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Bleached staghorn coral on the Great Barrier Reef between Townsville and Cairns, March 2017.
Bette Willis/ARC Centre of Excellence for Coral Reef Studies
Environment

The Great Barrier Reef Is Experiencing Its Third Major Bleaching Event in 5 Years

Why Global Citizens Should Care
Coral reefs are a natural wonder of biodiversity and a crucial part of ocean ecosystems, yet climate change represents a major threat to their continued survival. The United Nations considers climate action and life below water to be two of its Global Goals. You can join us in taking action on these issues here

The Great Barrier Reef in Australia appears to be in the beginning of yet another widespread bleaching event due to heat stress, according to a report from the National Oceanic and Atmospheric Administration

The Great Barrier Reef also experienced mass bleaching events in 2016 and 2017.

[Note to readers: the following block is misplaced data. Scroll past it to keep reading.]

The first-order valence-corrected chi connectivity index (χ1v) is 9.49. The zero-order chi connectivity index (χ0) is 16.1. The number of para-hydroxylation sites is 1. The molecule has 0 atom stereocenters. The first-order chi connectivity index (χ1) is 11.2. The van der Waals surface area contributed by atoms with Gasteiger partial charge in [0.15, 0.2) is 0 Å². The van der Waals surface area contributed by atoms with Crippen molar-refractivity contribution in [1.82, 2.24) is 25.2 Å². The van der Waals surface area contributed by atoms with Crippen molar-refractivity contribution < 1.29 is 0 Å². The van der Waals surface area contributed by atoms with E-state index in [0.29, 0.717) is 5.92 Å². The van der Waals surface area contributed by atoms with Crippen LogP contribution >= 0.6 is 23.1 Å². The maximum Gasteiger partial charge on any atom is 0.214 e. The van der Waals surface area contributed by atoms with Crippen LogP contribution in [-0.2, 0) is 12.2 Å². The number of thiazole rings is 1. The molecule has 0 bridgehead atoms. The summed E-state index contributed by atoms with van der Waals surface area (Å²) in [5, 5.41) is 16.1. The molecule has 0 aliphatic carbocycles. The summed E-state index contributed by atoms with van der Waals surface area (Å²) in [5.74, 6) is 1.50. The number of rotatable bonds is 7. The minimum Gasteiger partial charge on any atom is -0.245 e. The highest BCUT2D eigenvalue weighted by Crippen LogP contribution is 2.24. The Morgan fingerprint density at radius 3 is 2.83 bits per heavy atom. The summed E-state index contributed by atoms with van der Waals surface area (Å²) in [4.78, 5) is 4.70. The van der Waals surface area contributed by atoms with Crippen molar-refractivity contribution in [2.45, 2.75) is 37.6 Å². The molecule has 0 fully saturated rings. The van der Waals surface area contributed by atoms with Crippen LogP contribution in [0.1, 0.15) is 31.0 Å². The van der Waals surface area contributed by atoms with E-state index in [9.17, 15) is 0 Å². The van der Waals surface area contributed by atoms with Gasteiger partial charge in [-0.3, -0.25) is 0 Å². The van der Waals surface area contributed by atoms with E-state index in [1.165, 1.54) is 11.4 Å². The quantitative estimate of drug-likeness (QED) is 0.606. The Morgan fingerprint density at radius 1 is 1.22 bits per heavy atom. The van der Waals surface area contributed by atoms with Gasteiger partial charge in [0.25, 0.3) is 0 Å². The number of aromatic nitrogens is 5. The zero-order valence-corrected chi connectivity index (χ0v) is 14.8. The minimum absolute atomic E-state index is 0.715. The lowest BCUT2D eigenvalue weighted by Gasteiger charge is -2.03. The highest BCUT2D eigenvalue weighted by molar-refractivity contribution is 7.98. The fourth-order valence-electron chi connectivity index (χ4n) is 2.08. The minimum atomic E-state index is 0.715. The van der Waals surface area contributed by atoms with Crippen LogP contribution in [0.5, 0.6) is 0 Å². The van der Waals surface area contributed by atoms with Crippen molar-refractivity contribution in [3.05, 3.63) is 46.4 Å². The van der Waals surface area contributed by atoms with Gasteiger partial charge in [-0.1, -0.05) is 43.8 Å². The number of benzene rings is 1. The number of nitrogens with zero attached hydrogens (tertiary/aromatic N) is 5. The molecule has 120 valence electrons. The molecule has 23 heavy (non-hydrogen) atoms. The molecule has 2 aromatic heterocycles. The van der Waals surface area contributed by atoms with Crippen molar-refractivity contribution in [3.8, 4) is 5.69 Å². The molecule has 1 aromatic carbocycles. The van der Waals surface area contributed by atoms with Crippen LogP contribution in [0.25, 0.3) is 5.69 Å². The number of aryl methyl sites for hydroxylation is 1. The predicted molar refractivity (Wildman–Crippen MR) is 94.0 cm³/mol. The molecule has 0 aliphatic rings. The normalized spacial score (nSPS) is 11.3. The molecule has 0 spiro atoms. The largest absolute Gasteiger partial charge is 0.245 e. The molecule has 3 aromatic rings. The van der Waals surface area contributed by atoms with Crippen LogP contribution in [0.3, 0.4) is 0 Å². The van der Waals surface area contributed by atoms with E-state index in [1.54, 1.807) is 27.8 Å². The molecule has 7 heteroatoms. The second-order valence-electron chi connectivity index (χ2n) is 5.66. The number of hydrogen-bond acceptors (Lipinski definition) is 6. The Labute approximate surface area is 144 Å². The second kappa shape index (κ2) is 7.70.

The reef is the largest living structure on the planet, and has been named a World Heritage site by UNESCO, in part for its rich biodiversity. 

Across the world coral reefs are dying, and coral bleaching events are becoming more common, in part because climate change is heating the world’s oceans. Warmer waters are a cause of coral bleaching. Carbon dioxide emissions can also drive coral bleaching through a process called ocean acidification, which occurs when carbon dioxide dissolves in ocean waters and turns into carbonic acid.

Bleaching does not mean a coral will die, but it puts it at a higher risk of death. Half of all the corals in the Great Barrier Reef died after the 2016 bleaching event, according to the Atlantic. Generally, coral reefs take 15 to 25 years to recover from a bleaching event, according to UNESCO

As a result, successive bleaching events can irrevocably derail the recovery process. 

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The UN has previously warned that if the world hits 2 degrees Celsius of warming above pre-industrial levels, over 99% of the reef will die

The Great Barrier Reef is worth over $50 billion to the Australian economy, and the country is already suffering from other climate change-fueled disasters, including the widespread bushfires that occurred late last year

Worldwide, UNESCO estimates that the loss of coral reefs due to climate change could amount to $500 billion each year by 2100, with people who rely on the reefs for daily subsistence being hit the hardest.

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